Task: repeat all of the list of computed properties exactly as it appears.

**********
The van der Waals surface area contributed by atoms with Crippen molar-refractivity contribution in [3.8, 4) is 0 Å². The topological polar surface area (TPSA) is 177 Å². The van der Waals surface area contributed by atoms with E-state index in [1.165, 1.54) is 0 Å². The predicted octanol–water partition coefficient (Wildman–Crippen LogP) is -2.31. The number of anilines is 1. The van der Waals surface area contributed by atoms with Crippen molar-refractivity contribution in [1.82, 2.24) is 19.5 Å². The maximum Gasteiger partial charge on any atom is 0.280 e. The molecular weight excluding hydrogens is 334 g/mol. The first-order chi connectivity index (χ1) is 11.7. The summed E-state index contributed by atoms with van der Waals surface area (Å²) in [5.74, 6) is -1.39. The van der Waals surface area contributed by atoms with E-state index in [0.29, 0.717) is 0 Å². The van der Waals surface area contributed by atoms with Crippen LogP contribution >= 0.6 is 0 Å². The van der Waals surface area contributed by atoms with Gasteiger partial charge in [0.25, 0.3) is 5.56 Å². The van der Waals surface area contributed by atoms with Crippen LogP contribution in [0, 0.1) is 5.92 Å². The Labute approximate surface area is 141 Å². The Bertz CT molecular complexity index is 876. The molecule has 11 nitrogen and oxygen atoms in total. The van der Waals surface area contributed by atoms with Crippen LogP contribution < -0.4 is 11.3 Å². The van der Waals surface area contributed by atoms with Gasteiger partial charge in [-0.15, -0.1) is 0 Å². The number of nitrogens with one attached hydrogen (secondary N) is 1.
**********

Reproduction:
The van der Waals surface area contributed by atoms with Crippen molar-refractivity contribution in [3.8, 4) is 0 Å². The topological polar surface area (TPSA) is 177 Å². The van der Waals surface area contributed by atoms with E-state index in [1.165, 1.54) is 0 Å². The predicted octanol–water partition coefficient (Wildman–Crippen LogP) is -2.31. The number of anilines is 1. The van der Waals surface area contributed by atoms with Crippen molar-refractivity contribution in [1.82, 2.24) is 19.5 Å². The maximum Gasteiger partial charge on any atom is 0.280 e. The molecular weight excluding hydrogens is 334 g/mol. The first-order chi connectivity index (χ1) is 11.7. The summed E-state index contributed by atoms with van der Waals surface area (Å²) in [5.74, 6) is -1.39. The van der Waals surface area contributed by atoms with E-state index in [0.29, 0.717) is 0 Å². The van der Waals surface area contributed by atoms with Crippen LogP contribution >= 0.6 is 0 Å². The van der Waals surface area contributed by atoms with Gasteiger partial charge in [0.25, 0.3) is 5.56 Å². The van der Waals surface area contributed by atoms with Crippen LogP contribution in [0, 0.1) is 5.92 Å². The Labute approximate surface area is 141 Å². The Bertz CT molecular complexity index is 876. The molecule has 11 nitrogen and oxygen atoms in total. The van der Waals surface area contributed by atoms with Crippen LogP contribution < -0.4 is 11.3 Å². The van der Waals surface area contributed by atoms with Gasteiger partial charge in [-0.15, -0.1) is 0 Å². The number of nitrogens with one attached hydrogen (secondary N) is 1.